I think as a rule, people who obsess broadly about games leave a fair number of the games they play unfinished. Consequently, most of these gamers find themselves festooned with piles of (physical, and nowadays digital) half-played games which they always mean to get back to, but never quite do. My habits fall easily within this pattern. I take a good, healthy shot at most games, but unless they've got something that keeps me coming back, I'm pretty wont to set them aside for the next hot thing to come down the pike. Of course, the bright side to this is that I've got MANY partially complete games I can always revisit (to name a very few of them that haunt me still: Mass Effect (PC), The Witcher, Lost Planet, Batman: Arkham Asylum, Bully, GTA IV, FEAR 2), should the mood strike. This weekend I hopped back into two of my favorites: Half-Life 2: Episode 2, and Civilization IV. Episode 2 has just about the best ending ever devised for a video game. Is it ART? No. Is it completely awesome? Oh, yes. Two words (and one picture, upper right): Magnusson Device. With Civ IV, I jumped back into a playthrough I'd left sitting for a couple of months now. I just need to figure out how to care a little bit less about what happens to my cities every turn, and I won't wind up needing the rest of my life to nitpick my way through the game. I'm not quite sure how to pull that one off, but maybe I can find help.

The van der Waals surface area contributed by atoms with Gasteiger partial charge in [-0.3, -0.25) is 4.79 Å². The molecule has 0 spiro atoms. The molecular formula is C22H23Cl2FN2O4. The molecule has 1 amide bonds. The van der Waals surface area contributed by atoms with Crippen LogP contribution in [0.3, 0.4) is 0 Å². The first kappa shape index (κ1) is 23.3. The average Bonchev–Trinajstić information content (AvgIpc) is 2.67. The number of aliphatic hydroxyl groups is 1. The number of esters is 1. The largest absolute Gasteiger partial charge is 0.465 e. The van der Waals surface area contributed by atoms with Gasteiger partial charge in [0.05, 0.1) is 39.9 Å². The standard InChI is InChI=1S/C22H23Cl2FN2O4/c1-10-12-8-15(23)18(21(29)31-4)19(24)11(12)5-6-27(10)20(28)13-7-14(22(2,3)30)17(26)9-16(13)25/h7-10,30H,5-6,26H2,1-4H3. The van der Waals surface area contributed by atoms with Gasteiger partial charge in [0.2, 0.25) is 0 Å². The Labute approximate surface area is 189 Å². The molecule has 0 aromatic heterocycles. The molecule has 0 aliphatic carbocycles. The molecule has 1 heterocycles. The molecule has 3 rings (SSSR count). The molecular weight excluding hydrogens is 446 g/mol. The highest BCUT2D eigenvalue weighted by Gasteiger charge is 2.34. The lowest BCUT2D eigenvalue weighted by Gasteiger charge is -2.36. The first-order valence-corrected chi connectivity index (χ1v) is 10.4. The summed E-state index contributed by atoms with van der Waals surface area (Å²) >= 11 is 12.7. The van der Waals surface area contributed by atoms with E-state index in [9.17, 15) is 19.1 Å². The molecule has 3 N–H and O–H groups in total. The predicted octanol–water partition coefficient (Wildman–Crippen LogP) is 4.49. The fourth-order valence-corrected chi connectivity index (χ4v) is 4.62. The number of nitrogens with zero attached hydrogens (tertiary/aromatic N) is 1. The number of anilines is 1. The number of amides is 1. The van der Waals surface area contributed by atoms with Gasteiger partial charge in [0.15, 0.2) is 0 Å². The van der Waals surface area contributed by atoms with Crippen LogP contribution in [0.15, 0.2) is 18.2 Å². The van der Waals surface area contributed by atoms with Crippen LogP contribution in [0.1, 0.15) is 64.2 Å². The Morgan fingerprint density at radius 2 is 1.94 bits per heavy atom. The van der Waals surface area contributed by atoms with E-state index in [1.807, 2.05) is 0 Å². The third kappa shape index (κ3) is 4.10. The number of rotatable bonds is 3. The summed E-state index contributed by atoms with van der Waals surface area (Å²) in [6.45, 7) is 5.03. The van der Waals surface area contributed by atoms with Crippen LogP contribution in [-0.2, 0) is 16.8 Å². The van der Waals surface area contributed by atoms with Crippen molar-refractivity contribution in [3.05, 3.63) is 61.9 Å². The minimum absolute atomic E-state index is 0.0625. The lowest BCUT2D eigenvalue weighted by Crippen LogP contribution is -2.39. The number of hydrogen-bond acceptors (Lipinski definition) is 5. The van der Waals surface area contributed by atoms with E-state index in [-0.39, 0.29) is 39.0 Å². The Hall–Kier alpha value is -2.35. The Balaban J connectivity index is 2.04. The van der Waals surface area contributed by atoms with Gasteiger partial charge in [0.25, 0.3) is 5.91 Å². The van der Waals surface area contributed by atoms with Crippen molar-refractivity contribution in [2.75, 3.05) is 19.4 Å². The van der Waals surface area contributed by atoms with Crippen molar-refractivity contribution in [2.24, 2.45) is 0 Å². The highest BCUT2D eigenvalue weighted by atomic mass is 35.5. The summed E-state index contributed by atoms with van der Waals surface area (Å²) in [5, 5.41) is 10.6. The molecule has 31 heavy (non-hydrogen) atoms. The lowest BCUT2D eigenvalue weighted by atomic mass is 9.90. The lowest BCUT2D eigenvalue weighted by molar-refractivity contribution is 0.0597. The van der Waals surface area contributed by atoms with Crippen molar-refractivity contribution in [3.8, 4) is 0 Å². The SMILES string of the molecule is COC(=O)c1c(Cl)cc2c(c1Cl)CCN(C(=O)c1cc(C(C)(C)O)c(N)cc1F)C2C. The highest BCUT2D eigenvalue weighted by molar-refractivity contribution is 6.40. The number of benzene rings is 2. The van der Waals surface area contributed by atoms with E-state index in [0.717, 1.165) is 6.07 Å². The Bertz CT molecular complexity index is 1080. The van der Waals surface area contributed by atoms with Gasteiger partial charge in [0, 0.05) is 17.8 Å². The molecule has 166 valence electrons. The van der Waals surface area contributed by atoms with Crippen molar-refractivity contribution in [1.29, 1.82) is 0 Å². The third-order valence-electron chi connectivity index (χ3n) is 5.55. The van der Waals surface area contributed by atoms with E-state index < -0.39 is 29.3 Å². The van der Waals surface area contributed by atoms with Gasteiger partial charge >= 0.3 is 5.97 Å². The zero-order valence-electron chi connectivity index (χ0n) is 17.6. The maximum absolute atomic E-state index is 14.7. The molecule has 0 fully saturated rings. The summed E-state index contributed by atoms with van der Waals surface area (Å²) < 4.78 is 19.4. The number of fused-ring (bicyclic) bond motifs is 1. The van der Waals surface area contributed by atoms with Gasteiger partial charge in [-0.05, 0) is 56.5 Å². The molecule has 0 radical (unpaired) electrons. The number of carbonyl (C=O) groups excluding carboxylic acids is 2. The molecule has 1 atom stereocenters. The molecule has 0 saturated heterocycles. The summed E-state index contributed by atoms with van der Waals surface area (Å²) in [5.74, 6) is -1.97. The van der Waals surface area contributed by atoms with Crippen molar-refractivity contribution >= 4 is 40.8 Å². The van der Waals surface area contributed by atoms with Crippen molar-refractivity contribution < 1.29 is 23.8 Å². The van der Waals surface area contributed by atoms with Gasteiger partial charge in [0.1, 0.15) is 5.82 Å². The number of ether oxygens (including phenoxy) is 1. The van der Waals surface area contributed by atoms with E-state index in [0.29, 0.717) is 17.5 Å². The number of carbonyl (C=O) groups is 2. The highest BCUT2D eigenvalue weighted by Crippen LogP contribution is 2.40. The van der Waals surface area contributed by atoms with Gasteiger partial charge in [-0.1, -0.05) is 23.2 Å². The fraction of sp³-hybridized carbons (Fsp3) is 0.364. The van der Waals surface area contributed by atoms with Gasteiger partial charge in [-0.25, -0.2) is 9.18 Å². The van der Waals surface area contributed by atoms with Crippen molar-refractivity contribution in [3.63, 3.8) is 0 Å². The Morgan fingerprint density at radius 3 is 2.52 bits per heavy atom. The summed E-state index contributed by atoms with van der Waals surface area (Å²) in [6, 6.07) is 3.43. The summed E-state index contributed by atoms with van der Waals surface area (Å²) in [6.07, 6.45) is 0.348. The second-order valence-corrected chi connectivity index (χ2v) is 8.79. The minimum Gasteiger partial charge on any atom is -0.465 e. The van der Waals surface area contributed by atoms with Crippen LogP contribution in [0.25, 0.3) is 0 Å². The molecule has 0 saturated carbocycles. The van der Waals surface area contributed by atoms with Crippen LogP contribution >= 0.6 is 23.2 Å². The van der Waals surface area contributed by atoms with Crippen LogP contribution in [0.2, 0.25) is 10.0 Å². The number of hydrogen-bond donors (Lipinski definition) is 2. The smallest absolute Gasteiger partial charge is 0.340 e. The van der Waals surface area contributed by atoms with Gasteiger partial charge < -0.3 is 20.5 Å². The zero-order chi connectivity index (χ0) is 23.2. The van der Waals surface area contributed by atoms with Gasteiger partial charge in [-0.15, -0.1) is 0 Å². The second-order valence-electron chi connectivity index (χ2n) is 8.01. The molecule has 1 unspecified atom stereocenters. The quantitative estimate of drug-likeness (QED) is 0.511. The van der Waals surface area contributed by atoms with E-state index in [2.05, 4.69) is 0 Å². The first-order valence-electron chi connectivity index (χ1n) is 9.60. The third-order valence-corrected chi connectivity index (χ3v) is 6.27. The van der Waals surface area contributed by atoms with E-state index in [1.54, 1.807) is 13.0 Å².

I picked up the original Half-Life on the cheap during the Steam weekend sale - a game I only played a little bit of when it came out. The big takeaway after our 40 minutes or so reunion? Hindsight is a bitch without a dose of dimenhydrinate. Yes, it was an amazing leap forward in design at the time, and the scripted bits neatly clear up a lot of the Doom/Quake monster closet problem, but oh man, there's just something about an old shooter which sets my eyes to spinning queasily. Maybe it's the constant twitchy movement. Or is it that the game space (so far) is all claustrophobic mazes? Whatever the case, that creeping sense of ick forces me to turn away after short bursts of play. I've done a little fiddling with the field of view, which I think is helping some, but this old school ship may have sailed on me permanently.
Also, if you haven't checked out Olly Moss' photostream, do.